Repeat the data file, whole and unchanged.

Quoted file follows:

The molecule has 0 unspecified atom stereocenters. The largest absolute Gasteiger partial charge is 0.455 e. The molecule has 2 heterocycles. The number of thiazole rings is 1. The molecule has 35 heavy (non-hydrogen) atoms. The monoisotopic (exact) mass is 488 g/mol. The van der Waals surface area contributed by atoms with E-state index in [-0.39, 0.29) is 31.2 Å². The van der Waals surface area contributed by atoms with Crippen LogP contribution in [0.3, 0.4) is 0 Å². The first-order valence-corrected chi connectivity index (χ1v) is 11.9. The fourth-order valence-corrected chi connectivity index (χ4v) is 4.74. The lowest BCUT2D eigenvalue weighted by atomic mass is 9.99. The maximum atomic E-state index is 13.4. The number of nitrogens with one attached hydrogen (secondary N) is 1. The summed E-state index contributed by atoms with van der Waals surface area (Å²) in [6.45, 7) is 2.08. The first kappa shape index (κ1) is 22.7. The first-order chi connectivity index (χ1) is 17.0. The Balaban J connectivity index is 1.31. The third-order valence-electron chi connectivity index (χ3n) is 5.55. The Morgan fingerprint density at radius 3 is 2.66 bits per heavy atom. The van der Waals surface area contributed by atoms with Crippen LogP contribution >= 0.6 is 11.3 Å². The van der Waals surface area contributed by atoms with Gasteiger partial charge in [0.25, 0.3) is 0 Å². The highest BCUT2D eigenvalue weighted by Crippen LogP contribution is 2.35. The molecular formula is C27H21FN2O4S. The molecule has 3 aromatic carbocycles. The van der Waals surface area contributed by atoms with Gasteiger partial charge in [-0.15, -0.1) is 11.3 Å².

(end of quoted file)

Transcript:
The molecule has 0 unspecified atom stereocenters. The largest absolute Gasteiger partial charge is 0.455 e. The molecule has 2 heterocycles. The number of thiazole rings is 1. The molecule has 35 heavy (non-hydrogen) atoms. The monoisotopic (exact) mass is 488 g/mol. The van der Waals surface area contributed by atoms with E-state index in [-0.39, 0.29) is 31.2 Å². The van der Waals surface area contributed by atoms with Crippen LogP contribution in [0.3, 0.4) is 0 Å². The first-order valence-corrected chi connectivity index (χ1v) is 11.9. The fourth-order valence-corrected chi connectivity index (χ4v) is 4.74. The lowest BCUT2D eigenvalue weighted by atomic mass is 9.99. The maximum atomic E-state index is 13.4. The number of nitrogens with one attached hydrogen (secondary N) is 1. The summed E-state index contributed by atoms with van der Waals surface area (Å²) in [6.45, 7) is 2.08. The first kappa shape index (κ1) is 22.7. The first-order chi connectivity index (χ1) is 17.0. The Balaban J connectivity index is 1.31. The third-order valence-electron chi connectivity index (χ3n) is 5.55. The Morgan fingerprint density at radius 3 is 2.66 bits per heavy atom. The van der Waals surface area contributed by atoms with Crippen LogP contribution >= 0.6 is 11.3 Å². The van der Waals surface area contributed by atoms with Gasteiger partial charge in [0.25, 0.3) is 0 Å². The highest BCUT2D eigenvalue weighted by Crippen LogP contribution is 2.35. The molecular formula is C27H21FN2O4S. The molecule has 3 aromatic carbocycles. The van der Waals surface area contributed by atoms with Gasteiger partial charge in [-0.15, -0.1) is 11.3 Å².